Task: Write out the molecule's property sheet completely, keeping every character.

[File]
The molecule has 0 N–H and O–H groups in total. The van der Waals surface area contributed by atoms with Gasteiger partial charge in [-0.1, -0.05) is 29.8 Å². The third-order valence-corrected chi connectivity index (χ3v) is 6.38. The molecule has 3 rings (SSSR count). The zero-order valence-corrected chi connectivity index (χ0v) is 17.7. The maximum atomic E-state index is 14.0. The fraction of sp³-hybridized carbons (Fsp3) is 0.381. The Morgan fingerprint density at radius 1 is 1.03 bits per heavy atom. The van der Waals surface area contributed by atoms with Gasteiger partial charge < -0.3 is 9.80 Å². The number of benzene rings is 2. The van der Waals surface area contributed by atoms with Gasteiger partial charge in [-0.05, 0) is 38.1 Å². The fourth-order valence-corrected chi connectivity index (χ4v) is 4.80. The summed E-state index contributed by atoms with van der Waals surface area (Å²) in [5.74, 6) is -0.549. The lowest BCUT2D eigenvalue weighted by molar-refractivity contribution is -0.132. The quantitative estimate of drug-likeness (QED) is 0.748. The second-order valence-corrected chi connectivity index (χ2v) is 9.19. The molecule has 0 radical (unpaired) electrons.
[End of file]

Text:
The molecule has 0 N–H and O–H groups in total. The van der Waals surface area contributed by atoms with Gasteiger partial charge in [-0.1, -0.05) is 29.8 Å². The third-order valence-corrected chi connectivity index (χ3v) is 6.38. The molecule has 3 rings (SSSR count). The zero-order valence-corrected chi connectivity index (χ0v) is 17.7. The maximum atomic E-state index is 14.0. The fraction of sp³-hybridized carbons (Fsp3) is 0.381. The Morgan fingerprint density at radius 1 is 1.03 bits per heavy atom. The van der Waals surface area contributed by atoms with Gasteiger partial charge < -0.3 is 9.80 Å². The number of benzene rings is 2. The van der Waals surface area contributed by atoms with Gasteiger partial charge in [-0.05, 0) is 38.1 Å². The fourth-order valence-corrected chi connectivity index (χ4v) is 4.80. The summed E-state index contributed by atoms with van der Waals surface area (Å²) in [5.74, 6) is -0.549. The lowest BCUT2D eigenvalue weighted by molar-refractivity contribution is -0.132. The quantitative estimate of drug-likeness (QED) is 0.748. The second-order valence-corrected chi connectivity index (χ2v) is 9.19. The molecule has 0 radical (unpaired) electrons.